Periodic Reporting for period 1 - Prionomics (Systematic profiling of molecular changes during prion disease progression)
Reporting period: 2016-03-01 to 2018-02-28
The molecular underpinnings of prion disease pathology are beginning to get unraveled, yet a detailed mechanistic understanding of the deleterious effects of prions is missing. A thorough analysis of the molecular changes during disease progression is therefore key to developing a deeper understanding of how prions escape immune surveillance and eventually lead to neuronal cell death. Curiously, few tissues have been shown to replicate prions, and prions induce cell loss, plaque formation and vacuole accumulation only in the brain. Moreover, some cell types can clear prions under certain conditions, suggesting that the expression of co-factors regulates whether prions are cleared, replicate or exert toxicity. While it is currently unknown why different cell types undergo distinct fates upon prion infection, these observations emphasize the importance of studying prion disease in a cell-type specific manner.
The proposed project entailed the systematic and unbiased analysis of genome-wide cell-type specific molecular changes during prion disease pathogenesis in vivo. The assessment of multiple time points following prion infection allows the dissection of the dynamics of disease manifestation. Furthermore, focusing specifically on cells that are relevant to prion disease, sheds light on the role and interplay of the analyzed cell types. The thereby generated data yields novel and important insights into prion disease pathophysiology, and additionally contributes to our understanding of other neurodegenerative diseases.
To overcome limitations associated with analyzing entire tissues, novel technologies such as cell-type specific ribosome profiling have been implemented. Furthermore, the implementation of such technologies made whole-tissue transcriptome profiling obsolete. Multiple transgenic mouse strains that express GFP tagged ribosome specifically in cell types that are relevant to prion disease have been generated and required protocols were successfully adapted and optimized. Mice were injected with non-infectious and prion-infected brain homogenates and sacrificed at multiple times points during the disease as well as the terminal stage of the disease. All mice showed well-documented and characteristic clinical symptoms and expressed GFP-tagged ribosomes only in the desired cell types. Brain samples were subsequently collected and frozen for both immunohistochemical and biochemical analysis. 90 cell-type specific ribosome profiling have been generated and submitted for high-throughput sequencing after passing quality control checkpoints.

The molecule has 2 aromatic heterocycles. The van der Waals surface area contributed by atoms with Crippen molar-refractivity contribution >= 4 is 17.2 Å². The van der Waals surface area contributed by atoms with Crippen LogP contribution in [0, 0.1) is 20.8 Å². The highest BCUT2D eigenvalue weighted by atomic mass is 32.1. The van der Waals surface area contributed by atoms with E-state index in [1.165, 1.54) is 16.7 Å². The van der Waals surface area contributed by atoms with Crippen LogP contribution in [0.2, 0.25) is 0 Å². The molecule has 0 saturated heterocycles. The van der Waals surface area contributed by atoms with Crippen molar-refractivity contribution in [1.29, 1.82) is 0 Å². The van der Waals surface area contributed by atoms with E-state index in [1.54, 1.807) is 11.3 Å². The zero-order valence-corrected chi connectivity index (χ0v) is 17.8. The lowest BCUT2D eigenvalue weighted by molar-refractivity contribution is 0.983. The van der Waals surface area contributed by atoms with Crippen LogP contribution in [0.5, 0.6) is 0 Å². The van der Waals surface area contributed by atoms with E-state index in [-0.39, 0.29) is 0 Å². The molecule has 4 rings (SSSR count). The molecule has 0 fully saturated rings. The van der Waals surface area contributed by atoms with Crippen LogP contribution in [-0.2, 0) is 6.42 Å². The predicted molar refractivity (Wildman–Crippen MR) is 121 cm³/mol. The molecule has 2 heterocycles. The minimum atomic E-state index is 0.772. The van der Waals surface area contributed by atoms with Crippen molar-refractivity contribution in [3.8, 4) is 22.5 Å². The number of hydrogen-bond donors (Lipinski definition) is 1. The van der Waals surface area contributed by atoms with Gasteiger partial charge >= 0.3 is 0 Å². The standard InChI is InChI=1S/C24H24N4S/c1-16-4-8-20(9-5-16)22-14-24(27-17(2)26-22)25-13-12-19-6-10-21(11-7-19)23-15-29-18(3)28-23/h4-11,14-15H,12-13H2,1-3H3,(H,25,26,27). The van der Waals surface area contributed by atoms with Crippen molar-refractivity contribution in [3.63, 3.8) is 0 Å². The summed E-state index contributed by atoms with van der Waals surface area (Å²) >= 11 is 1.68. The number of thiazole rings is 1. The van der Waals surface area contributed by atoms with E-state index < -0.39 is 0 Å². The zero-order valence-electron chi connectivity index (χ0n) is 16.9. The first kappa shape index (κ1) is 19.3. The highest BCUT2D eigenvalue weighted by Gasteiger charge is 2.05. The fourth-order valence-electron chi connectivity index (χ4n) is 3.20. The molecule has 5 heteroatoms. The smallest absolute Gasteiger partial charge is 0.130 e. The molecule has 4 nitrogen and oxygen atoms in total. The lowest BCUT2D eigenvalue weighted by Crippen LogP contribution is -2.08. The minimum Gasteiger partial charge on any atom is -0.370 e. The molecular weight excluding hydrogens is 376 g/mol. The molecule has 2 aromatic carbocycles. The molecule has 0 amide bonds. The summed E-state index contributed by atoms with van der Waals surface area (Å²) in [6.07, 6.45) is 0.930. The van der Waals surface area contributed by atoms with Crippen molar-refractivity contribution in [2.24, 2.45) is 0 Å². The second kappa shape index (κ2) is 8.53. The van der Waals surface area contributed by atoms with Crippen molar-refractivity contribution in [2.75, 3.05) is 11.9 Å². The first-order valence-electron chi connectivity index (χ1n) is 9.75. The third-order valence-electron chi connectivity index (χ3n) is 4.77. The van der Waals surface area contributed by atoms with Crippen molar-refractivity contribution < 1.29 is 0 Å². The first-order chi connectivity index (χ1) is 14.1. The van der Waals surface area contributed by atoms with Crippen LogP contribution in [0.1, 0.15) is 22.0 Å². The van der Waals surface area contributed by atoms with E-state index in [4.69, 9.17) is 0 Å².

Objective 2: Identification of candidate genes important for prion pathophysiology
A thorough bioinformatic analysis is key to interpreting genome-wide data and a customized pipeline was set up to analyze cell-type specific ribosome profiling datasets. 40 datasets have successfully been analyzed and identified cell-type specific molecular changes during prion disease. In parallel, immunohistochemical analysis of all time points confirmed the appearance of typical hallmarks of prion disease.
Objective 3: Validate the importance of specific molecular changes for pathophysiology
Brain samples from all transgenic mouse strains and all time points have been frozen. Immunohistochemial analysis confirmed the presence of disease hallmarks, allowing the samples to be used for the validation of cell-type specific molecular changes.
The initial proposal was adapted to incorporate novel technologies, allowing the identification of cell-type specific molecular changes during prion disease progression. The thereby generated data will yield novel insights at a higher resolution, which will lead to a better understanding of neurodegenerative diseases and will have a higher societal impact than the originally anticipated data. One drawback of the novel technologies was the requirement of additional tools and a re-definition of initial work packages. Consequently, not all tasks have been fully implemented to date. As soon as the final work package is completed, all data will be published in open-access peer-reviewed scientific journals, presented to a broad scientific audience at conferences and meetings, and will be made publicly available on a website, acknowledging the EU’s contribution.
Identifying a comprehensive list of molecular changes associated with different stages of prion disease as well as other neurodegenerative diseases, is a major step towards developing a better understanding of these diseases. Furthermore, the analysis of specific disease-relevant cell types at multiple time points, allows the identification of genes that are important for different aspects of disease pathogenesis.
The project's outcome not only contributes to a better understanding of prion diseases and neurodegenerative diseases but also provide potential starting points for the development of targeted therapeutic interventions, and thus have a major societal impact.